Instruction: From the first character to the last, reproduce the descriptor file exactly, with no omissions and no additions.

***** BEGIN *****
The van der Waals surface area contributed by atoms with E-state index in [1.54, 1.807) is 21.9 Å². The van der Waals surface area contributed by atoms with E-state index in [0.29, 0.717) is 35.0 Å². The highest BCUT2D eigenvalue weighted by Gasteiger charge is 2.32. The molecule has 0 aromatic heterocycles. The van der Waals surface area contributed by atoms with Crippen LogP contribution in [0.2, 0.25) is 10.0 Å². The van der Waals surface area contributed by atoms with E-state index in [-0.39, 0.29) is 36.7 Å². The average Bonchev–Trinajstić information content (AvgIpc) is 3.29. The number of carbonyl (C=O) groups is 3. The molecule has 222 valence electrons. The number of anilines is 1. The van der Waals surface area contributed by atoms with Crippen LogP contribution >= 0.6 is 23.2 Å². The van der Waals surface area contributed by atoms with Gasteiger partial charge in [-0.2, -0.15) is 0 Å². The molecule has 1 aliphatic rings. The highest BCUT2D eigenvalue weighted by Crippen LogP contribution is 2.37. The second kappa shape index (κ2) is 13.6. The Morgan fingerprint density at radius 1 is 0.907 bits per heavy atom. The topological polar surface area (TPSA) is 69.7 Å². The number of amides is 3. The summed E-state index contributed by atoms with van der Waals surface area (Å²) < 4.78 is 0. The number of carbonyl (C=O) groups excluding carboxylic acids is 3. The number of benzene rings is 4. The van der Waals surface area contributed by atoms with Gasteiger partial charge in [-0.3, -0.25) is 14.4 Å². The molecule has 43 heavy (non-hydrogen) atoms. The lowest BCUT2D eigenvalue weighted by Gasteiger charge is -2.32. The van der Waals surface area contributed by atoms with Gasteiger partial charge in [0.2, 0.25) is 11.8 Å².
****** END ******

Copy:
The van der Waals surface area contributed by atoms with E-state index in [1.54, 1.807) is 21.9 Å². The van der Waals surface area contributed by atoms with E-state index in [0.29, 0.717) is 35.0 Å². The highest BCUT2D eigenvalue weighted by Gasteiger charge is 2.32. The molecule has 0 aromatic heterocycles. The van der Waals surface area contributed by atoms with Crippen LogP contribution in [0.2, 0.25) is 10.0 Å². The van der Waals surface area contributed by atoms with E-state index in [-0.39, 0.29) is 36.7 Å². The average Bonchev–Trinajstić information content (AvgIpc) is 3.29. The number of carbonyl (C=O) groups is 3. The molecule has 222 valence electrons. The number of anilines is 1. The van der Waals surface area contributed by atoms with Crippen LogP contribution >= 0.6 is 23.2 Å². The van der Waals surface area contributed by atoms with Gasteiger partial charge in [-0.2, -0.15) is 0 Å². The molecule has 1 aliphatic rings. The highest BCUT2D eigenvalue weighted by Crippen LogP contribution is 2.37. The second kappa shape index (κ2) is 13.6. The Morgan fingerprint density at radius 1 is 0.907 bits per heavy atom. The topological polar surface area (TPSA) is 69.7 Å². The number of amides is 3. The summed E-state index contributed by atoms with van der Waals surface area (Å²) < 4.78 is 0. The number of carbonyl (C=O) groups excluding carboxylic acids is 3. The number of benzene rings is 4. The van der Waals surface area contributed by atoms with Gasteiger partial charge in [-0.3, -0.25) is 14.4 Å². The molecule has 43 heavy (non-hydrogen) atoms. The lowest BCUT2D eigenvalue weighted by Gasteiger charge is -2.32. The van der Waals surface area contributed by atoms with Gasteiger partial charge in [0.2, 0.25) is 11.8 Å².